Statistical methods

Statistical analysis was performed using MedCalc® Statistical Software version 20.011 (MedCalc Software Ltd, Ostend, Belgium) and Microsoft Excel for Windows. Regression analysis was used to describe the change in AAMY over time. The F-test was used for hypothesis testing. Mann–Whitney was used to test the significance of difference in AAMY according to PC progression and its development. Spearman’s correlation test was used to test the correlation between the AAMY and opioid consumption. A p value < 0.05 was considered significant.

The mapping of the 2018–2020 AAMY in the EMR was performed using the worldmap (version 1.3–6) and RColorBrewer packages for the R Language and Environment for Statistical Computing (version 4.1.1) [14] and the RStudio Integrated Development Environment for R (version 1.4.1106) [15].

Results

As of 1 February 2022, searching the 21 selected journals for the period 1991–2020 yielded 31,108 documents after excluding editorial, erratum, book, retraction, and in press articles. After limiting the search to EMR countries’ affiliation, the final count was 402 (1.3%) documents.

The characteristics of these 402 EMR-affiliated documents are illustrated in Table 3. Almost half of the retrieved documents were published in three journals, the Indian Journal of Palliative Care, Journal of Pain and Symptom Management, and American Journal of Hospice and Palliative Medicine. Seventy-eight percent of the documents were published during the last 10-year period (2016–2020).

Table 3 Characteristics of 402 Eastern Mediterranean Region (EMR)-affiliated documents published in 21 hospice and palliative care journals from 1991 to 2020

In general, the authors represented more than one country (international collaboration) in 172 (42.8%) documents. The authors represented both EMR and non-EMR countries in 143 (35.6%) documents, while they represented multiple EMR countries in only 39 (9.7%).

The number of EMR-affiliated articles increased from 3 (0.21% of all published articles) in the period 1991–1995 to 191 (2% of all published articles) in 2016–2020.

The trend of the 3-year moving average of AMY for the World and the EMR is plotted in Fig. 1. There was a significant increase in the number of EMR-affiliated articles over the 30-year study period (R2 = 0.8694, F ratio = 219.3, p < 0.0001).

Fig. 1
figure 1

Plot of the 3-year moving average of articles per million population per year (AAMY) for the World and the Eastern Mediterranean Region (EMR)

The 2018–2020 AAMY for the EMR countries is mapped in Fig. 2. The global 2018–2020 AAMY was 0.2695 and the EMR was 0.0576. The descending order of the EMR countries according to their 2018–2020 AAMY was as follows: Jordan (0.6254), Lebanon (0.5354), Iran (0.2171), Bahrain (0.1959), United Arab Emirates (0.1703), Saudi Arabia (0.1645), Palestine (0.1423), Oman (0.1340), Qatar (0.1157), Kuwait (0.0792), Tunisia (0.0564), Egypt (0.0529), Morocco (0.0274), Iraq (0.0256), Sudan (0.0234). Syria (0.0195), Pakistan (0.0152), Afghanistan (0.0088), Djibouti (0), Libya (0), Somalia (0) and Yemen (0).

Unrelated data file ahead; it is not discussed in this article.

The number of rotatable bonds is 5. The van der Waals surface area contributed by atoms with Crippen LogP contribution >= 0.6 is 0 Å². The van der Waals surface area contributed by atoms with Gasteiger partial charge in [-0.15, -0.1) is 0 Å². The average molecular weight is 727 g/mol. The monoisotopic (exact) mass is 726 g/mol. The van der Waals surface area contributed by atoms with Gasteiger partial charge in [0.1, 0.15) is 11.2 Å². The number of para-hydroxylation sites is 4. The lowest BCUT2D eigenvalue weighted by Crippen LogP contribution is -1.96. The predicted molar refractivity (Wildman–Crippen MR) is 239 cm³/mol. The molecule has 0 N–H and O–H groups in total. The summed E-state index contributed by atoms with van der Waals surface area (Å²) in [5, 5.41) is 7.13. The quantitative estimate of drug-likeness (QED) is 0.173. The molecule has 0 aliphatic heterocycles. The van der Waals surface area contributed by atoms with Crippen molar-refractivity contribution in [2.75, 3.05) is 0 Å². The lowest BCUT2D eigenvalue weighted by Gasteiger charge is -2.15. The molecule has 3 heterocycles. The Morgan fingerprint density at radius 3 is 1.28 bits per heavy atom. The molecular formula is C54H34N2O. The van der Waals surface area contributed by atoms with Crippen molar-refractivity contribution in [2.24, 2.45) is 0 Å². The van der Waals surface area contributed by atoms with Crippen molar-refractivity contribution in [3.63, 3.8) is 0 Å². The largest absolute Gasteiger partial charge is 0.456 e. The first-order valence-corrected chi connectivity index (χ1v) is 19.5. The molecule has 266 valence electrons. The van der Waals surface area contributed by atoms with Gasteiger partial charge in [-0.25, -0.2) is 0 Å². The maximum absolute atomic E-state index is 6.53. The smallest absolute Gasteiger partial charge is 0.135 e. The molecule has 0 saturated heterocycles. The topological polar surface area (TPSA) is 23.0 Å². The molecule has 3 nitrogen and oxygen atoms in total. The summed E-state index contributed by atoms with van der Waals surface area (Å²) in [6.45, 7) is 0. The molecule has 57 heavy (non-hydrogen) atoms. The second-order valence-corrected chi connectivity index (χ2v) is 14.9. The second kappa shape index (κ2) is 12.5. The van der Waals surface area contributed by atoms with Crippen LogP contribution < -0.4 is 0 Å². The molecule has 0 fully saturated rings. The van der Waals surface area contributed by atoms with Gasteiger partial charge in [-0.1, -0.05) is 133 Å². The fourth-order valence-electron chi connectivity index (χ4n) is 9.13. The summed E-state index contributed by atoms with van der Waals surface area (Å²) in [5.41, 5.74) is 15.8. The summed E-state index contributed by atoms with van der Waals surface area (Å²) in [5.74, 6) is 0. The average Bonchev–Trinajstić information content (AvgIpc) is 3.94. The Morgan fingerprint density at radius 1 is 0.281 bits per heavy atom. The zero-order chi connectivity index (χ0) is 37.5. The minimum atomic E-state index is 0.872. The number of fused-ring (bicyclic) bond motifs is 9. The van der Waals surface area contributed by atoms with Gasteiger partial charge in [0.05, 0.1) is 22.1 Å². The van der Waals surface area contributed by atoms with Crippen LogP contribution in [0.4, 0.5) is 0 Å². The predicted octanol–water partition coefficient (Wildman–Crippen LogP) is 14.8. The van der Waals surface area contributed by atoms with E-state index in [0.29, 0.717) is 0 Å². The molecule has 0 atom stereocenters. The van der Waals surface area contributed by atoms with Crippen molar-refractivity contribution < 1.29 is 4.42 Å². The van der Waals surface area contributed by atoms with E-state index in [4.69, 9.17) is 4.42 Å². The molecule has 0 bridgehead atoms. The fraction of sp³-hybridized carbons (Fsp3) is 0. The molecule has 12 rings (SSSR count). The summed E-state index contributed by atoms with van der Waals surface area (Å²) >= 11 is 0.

Fig. 2
figure 2

Eastern Mediterranean Region (EMR) map for 2018–2020 3-year average articles per million population per year (AAMY)

Only two EMR countries (Jordan, Lebanon) were above the global average. All Category 3b countries were above the average EMR AAMY and all Category 1 countries were below it.

For comparison, the 2018–2020 AAMY for the top three contributing countries Canada, the United Kingdom, and the United States was 4.2019, 4.0814, and 2.5505, respectively. These values are much higher than those of the EMR.

The 2018–2020 AAMY was significantly higher in countries with palliative care provision (categories 3a and 3b) than in countries without (categories 1 and 2) (median [IQR] = 0.0975 [0.0254 – 0.1802] and 0.0098 [0 – 0.0256], respectively; Mann–Whitney U = 20.5, p = 0.042). Similarly, the 2018–2020 AAMY was significantly higher in EMR countries with progression to a higher level of PC development from 2006 to 2017, when compared to countries with no progression (median [IQR] = 0.134 [0.0482 – 0.2012] and 0.0195 [0 – 0.0338], respectively; Mann–Whitney U = 23.5, p = 0.0159).

The 2018–2020 AAMY was significantly higher in high- and upper middle-income EMR countries than lower median- and low-income ones (median [IQR] = 0.1492 [0.0792 – 0.1959] and 0.02144 [0.0044 – 0.0547], respectively; Mann–Whitney U = 24.5, p = 0.0189).